It’s easy to not like Young Fathers’ music. They’re weird. They’re different and moody. But once you get seriously invested in their beautifully textured sounds the results are worthwhile, and emotionally impactful.

1. To Pimp a Butterfly – Kendrick Lamar

So much can be said about this album. It’s a dense and complex expression of K-Dot’s experience of fame, money, celebrity and success following his critically lauded and commercially successful major label debut, good kid, m.A.A.d city. It’s a politically charged and explicitly racial tale of survivor’s guilt.

The album is incredibly personal, painfully honest and uncomfortably confrontational. Where GKMC is a filmic backstory of an album, TPAB takes on the form of a poem about the Kendrick that has progressed from his debut. And my God is the album something. Kendrick makes a bold move and risked missing out on commercial success by not compromising to accessible and popular sounds.

Instead he opted for the old-school sounds of hip-hop with G-funk and jazz, while at the same time bringing those sounds to a contemporary, abstract level, enlisting the genius jazzy producers of Sounwave, Terrace Martin, Flying Lotus, Thundercat and more. And this change of sound inevitably turned a lot of people away from the album. But many more stayed for the ride, as it broke streaming records in its first week.

Where GKMC’s sound keeps up with the current climate of hip-hop, TPAB’s sound is rooted in the past of black culture and expression. And while opting for this sound is a huge statement alone, this is not just done for effect. The sounds coincide with Kendrick’s successful conveyance of issues of money, the satisfaction of sex, the depression and loneliness of fame, the giving of charity and love, the importance of unity and equality all through his black lens in such rich detail and emotional depth. He does this differently to many other popular rappers: his lyrics are conscious and thought provoking.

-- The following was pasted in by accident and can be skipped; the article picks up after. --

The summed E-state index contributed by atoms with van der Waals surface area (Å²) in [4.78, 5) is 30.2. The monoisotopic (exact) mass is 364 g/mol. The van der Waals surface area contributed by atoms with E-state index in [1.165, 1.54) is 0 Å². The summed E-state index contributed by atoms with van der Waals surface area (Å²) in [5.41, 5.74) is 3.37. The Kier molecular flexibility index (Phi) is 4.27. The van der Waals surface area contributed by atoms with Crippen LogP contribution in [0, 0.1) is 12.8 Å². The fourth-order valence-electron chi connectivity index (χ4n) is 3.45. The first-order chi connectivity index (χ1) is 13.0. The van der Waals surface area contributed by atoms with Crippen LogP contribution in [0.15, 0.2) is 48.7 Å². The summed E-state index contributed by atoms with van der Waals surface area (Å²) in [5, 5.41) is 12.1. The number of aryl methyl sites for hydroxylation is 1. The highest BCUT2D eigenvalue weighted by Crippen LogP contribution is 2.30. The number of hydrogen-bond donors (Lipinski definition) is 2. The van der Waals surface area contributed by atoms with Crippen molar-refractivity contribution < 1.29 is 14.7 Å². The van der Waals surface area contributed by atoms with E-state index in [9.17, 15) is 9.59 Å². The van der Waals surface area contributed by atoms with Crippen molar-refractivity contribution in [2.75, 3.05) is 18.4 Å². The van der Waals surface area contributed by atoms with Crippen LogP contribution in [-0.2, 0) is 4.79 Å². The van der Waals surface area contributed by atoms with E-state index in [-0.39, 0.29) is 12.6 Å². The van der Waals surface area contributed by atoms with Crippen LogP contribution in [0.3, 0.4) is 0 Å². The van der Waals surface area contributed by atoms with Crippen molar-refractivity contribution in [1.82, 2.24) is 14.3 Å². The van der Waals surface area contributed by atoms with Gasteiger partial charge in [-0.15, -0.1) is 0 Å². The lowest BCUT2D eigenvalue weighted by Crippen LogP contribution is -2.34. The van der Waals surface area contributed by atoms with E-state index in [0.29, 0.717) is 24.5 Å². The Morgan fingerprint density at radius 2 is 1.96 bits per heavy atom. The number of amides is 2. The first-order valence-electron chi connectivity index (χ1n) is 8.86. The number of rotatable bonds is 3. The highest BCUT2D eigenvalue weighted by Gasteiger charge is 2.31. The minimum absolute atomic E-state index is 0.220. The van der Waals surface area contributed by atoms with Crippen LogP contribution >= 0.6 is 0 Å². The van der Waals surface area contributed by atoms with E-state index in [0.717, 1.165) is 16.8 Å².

This is an album for everyone to listen to and for everyone to understand. In a day and age where people have to show that black lives matter because all lives matter still due to police brutality and extending reasons such as systematic, institutional oppression, no album could be more politically relevant, more racially important.

Overall, the album tells the story of someone dealing with the survivor’s guilt of getting away from the poverty of Black America, a story for all of us to hear. Kendrick is aware of his influence, aware of the importance of his voice. He knows kids in high schools will be listening to his music. So he makes sure his album brings a positive message, telling young and old the harsh truths of fame. He makes sure his album is a source of unification; of self-respect; of self-love and equality. At a time when all these things could not be needed more, he becomes the voice of a generation.

Honourable Mentions: Carrie & LowellSufjan Stevens, CurrentsTame Impala, VulnicuraBjörk, I Dont Like Shit, I Dont Go OutsideEarl Sweatshirt, Summertime ‘06Vince Staples, ElaeniaFloating Points